Simply put — it was next to impossible to hack an Enigma machine. The Nazi’s knew this, and because of this, they used Enigma to transmit all sorts of top secret information. On the flip side, if the British Intelligence could crack Enigma, all of a sudden every German surprise attack on land and sea, not to mention countless other surprises that the Germans threw at the allies, would no longer be secret.
Breaking the Enigma
In 1938, as the Nazi’s were just starting their bloody trail across Europe, British Intelligence set up Bletchley Park and gathered all of the brightest minds with the sole purpose of decrypting German ciphers — most predominantly the Enigma cipher.
Bletchley Park is located in southeastern England, and they actually have a working version of Bombe there today. If you get the chance to visit, I’d highly recommend it!
In The Imitation Game, they emphasized the tension between Turing and his military superiors as England’s position in the war grew increasingly dire and Turing’s machine had yet to break the Enigma code.
While the basics of this are correct, in truth the Enigma had to be broken more than once. This was because the German Army and Air Force used a different Enigma system than the Navy. In fact, the Polish’s Bombe made significant headway in breaking the Enigma ciphers for the German Army and Air Force.
Turing and his team may have based their work on the Polish Bombe, but they made significant improvements to it and, on March 18th, 1940, the first Bombe was installed at Bletchley Park.
To give a sense of scale for these machines, each Bombe was about 7 feet wide, 6 and a half feet tall, 2 feet deep and weighed one ton.
There were two primary things that the British Bombe needed to be successful in breaking an Enigma-encrypted message. First, they needed to know the Enigma hardware itself. Capturing the Enigma hardware became a priority for the allies and had actually spawned movies of its own, such as U-571. The other thing they needed for the Bombe to be able to break the encryption, was to be able to guess at least 20 letters from the text.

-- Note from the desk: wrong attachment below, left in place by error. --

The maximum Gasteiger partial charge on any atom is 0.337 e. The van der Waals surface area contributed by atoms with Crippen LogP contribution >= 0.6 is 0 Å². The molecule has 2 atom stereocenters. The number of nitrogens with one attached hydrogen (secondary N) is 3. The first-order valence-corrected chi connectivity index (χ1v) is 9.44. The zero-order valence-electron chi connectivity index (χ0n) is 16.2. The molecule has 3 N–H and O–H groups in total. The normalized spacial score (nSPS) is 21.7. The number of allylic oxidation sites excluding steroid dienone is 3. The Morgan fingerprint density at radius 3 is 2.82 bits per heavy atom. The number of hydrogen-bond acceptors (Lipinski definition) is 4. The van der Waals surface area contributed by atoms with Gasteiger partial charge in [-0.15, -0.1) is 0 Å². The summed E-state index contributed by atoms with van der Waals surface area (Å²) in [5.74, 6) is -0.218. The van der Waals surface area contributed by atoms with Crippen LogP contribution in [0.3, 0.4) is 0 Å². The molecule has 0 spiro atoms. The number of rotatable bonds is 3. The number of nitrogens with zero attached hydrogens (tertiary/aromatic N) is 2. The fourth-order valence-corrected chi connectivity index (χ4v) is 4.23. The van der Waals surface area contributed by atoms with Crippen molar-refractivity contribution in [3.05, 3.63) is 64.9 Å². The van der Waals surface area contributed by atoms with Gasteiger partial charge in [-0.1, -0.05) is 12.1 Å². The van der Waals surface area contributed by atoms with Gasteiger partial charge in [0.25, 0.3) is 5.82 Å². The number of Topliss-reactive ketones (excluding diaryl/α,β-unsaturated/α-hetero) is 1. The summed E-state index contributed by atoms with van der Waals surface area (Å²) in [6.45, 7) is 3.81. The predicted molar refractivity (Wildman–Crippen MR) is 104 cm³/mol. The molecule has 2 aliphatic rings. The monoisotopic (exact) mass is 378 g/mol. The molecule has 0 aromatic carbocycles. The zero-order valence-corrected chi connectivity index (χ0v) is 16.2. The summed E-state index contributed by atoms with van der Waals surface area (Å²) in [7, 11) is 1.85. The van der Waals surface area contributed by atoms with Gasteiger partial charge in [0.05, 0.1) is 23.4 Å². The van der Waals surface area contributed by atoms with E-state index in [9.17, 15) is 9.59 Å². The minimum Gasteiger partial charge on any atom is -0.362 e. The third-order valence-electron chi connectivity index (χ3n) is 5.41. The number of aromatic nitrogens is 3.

That’s where, in the movie, they were able to break the code because of guessing the words “Heil Hitler” and “weather” were in the encryption. While not always from weather reports, the German’s use of Heil Hitler in their communications did make for this to be a common method of breaking the code.
Unlike in the movie where they make it seem as if Turing himself built the machine, the first Bombe was actually built by the British Tabulating Machine Company at Letchworth — about 30 miles from Bletchley Park.
Another differentiator from the movie and real life came when, in the movie, Turing went directly to Winston Churchill for funding for his first Bombe. That’s not quite how it happened. Although, the cost of 100,000 pounds mentioned in the movie was correct.
That’s about $6.5 million in today’s United States dollars.
Despite the success of breaking the ciphers using the expensive, but effective, Bombe machine, there was simply too much for their limited team to handle.
Imagine, if you will, that you have a single computer trying to monitor the traffic of an entire world war. Even with the computing power of a modern-day system, that’d be quite a difficult task.
Not only that but even though Turing’s team was able to crack the German code, it wasn’t like they knew which communications were which before decrypting them. So one message might be something as simple as the weather, another one might be something important. There’s no way to tell before it’s decrypted — at which point you’ve already spent the time to decrypt it.
So it’s completely understandable when Turing and his team started to get frustrated. They felt as if their work just wasn’t enough.
Despite this feeling, they were making quite a huge difference and had significantly decreased the amount of losses the English suffered.
On August 8th, 1940, a second Bombe was installed. But it still wasn’t enough to turn the tide of the war.
Growing increasingly fed up with the lack of response as he was trying to get more people and funding for more Bombes to help decrypt everything that was coming through, that’s when Turing wrote a letter directly to Churchill.
Andrew Hodges’ biography of Turing has the text of the memo from Churchill. It was written to General Hastings Ismay, who was Churchill’s chief military assistant:
“ACTION THIS DAY. Make sure they have all they want on extreme priority and report to me that this has been done.”
Churchill’s response was like magic — all of a sudden, Turing had whatever he needed. By the end of the war, over 200 Bombes were in operation.
With very accurate results, the British Bombes were able to break the encryption for the Army and Air Force Enigma machines because they used three rotors.
Breaking the unbreakable code